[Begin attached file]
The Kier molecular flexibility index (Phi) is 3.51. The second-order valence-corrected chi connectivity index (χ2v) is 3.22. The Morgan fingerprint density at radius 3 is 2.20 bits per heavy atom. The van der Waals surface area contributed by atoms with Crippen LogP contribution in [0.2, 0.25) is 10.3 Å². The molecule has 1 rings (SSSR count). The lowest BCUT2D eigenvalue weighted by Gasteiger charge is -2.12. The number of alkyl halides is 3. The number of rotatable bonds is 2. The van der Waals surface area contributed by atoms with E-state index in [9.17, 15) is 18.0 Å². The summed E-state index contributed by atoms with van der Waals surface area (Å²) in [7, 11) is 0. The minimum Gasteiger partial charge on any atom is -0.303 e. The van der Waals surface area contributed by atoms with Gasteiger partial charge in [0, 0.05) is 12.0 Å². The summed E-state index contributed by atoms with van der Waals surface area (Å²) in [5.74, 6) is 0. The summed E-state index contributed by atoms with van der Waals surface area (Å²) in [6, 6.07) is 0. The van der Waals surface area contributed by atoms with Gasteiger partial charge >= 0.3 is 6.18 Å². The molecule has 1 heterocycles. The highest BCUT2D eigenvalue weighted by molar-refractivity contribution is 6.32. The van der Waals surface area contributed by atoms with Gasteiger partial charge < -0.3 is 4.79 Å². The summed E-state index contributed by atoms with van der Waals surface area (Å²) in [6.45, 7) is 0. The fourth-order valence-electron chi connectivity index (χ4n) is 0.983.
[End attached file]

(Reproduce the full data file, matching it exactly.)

The Kier molecular flexibility index (Phi) is 3.51. The second-order valence-corrected chi connectivity index (χ2v) is 3.22. The Morgan fingerprint density at radius 3 is 2.20 bits per heavy atom. The van der Waals surface area contributed by atoms with Crippen LogP contribution in [0.2, 0.25) is 10.3 Å². The molecule has 1 rings (SSSR count). The lowest BCUT2D eigenvalue weighted by Gasteiger charge is -2.12. The number of alkyl halides is 3. The number of rotatable bonds is 2. The van der Waals surface area contributed by atoms with E-state index in [9.17, 15) is 18.0 Å². The summed E-state index contributed by atoms with van der Waals surface area (Å²) in [7, 11) is 0. The minimum Gasteiger partial charge on any atom is -0.303 e. The van der Waals surface area contributed by atoms with Gasteiger partial charge in [0, 0.05) is 12.0 Å². The summed E-state index contributed by atoms with van der Waals surface area (Å²) in [5.74, 6) is 0. The summed E-state index contributed by atoms with van der Waals surface area (Å²) in [6, 6.07) is 0. The van der Waals surface area contributed by atoms with Gasteiger partial charge >= 0.3 is 6.18 Å². The molecule has 1 heterocycles. The highest BCUT2D eigenvalue weighted by molar-refractivity contribution is 6.32. The van der Waals surface area contributed by atoms with Gasteiger partial charge < -0.3 is 4.79 Å². The summed E-state index contributed by atoms with van der Waals surface area (Å²) in [6.45, 7) is 0. The fourth-order valence-electron chi connectivity index (χ4n) is 0.983.